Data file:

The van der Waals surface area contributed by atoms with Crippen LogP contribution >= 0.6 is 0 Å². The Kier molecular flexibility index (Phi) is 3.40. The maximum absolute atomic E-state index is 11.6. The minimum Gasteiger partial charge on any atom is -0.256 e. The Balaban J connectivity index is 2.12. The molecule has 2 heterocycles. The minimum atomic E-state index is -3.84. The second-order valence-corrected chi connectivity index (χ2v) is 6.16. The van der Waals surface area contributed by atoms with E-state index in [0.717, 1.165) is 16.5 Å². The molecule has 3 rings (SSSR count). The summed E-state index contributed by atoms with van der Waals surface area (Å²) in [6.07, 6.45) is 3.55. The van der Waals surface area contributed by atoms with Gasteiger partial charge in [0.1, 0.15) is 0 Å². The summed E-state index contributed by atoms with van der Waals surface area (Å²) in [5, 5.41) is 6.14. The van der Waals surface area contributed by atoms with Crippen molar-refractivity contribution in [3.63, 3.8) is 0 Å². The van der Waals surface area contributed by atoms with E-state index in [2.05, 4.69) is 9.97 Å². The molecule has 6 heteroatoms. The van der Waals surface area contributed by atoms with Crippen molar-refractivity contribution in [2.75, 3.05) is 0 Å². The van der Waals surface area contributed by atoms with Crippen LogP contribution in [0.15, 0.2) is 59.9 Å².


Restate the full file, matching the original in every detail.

The van der Waals surface area contributed by atoms with Crippen LogP contribution >= 0.6 is 0 Å². The Kier molecular flexibility index (Phi) is 3.40. The maximum absolute atomic E-state index is 11.6. The minimum Gasteiger partial charge on any atom is -0.256 e. The Balaban J connectivity index is 2.12. The molecule has 2 heterocycles. The minimum atomic E-state index is -3.84. The second-order valence-corrected chi connectivity index (χ2v) is 6.16. The van der Waals surface area contributed by atoms with E-state index in [0.717, 1.165) is 16.5 Å². The molecule has 3 rings (SSSR count). The summed E-state index contributed by atoms with van der Waals surface area (Å²) in [6.07, 6.45) is 3.55. The van der Waals surface area contributed by atoms with Gasteiger partial charge in [0.1, 0.15) is 0 Å². The summed E-state index contributed by atoms with van der Waals surface area (Å²) in [5, 5.41) is 6.14. The van der Waals surface area contributed by atoms with Crippen molar-refractivity contribution in [3.63, 3.8) is 0 Å². The van der Waals surface area contributed by atoms with E-state index in [2.05, 4.69) is 9.97 Å². The molecule has 6 heteroatoms. The van der Waals surface area contributed by atoms with Crippen molar-refractivity contribution in [2.75, 3.05) is 0 Å². The van der Waals surface area contributed by atoms with Crippen LogP contribution in [0.15, 0.2) is 59.9 Å².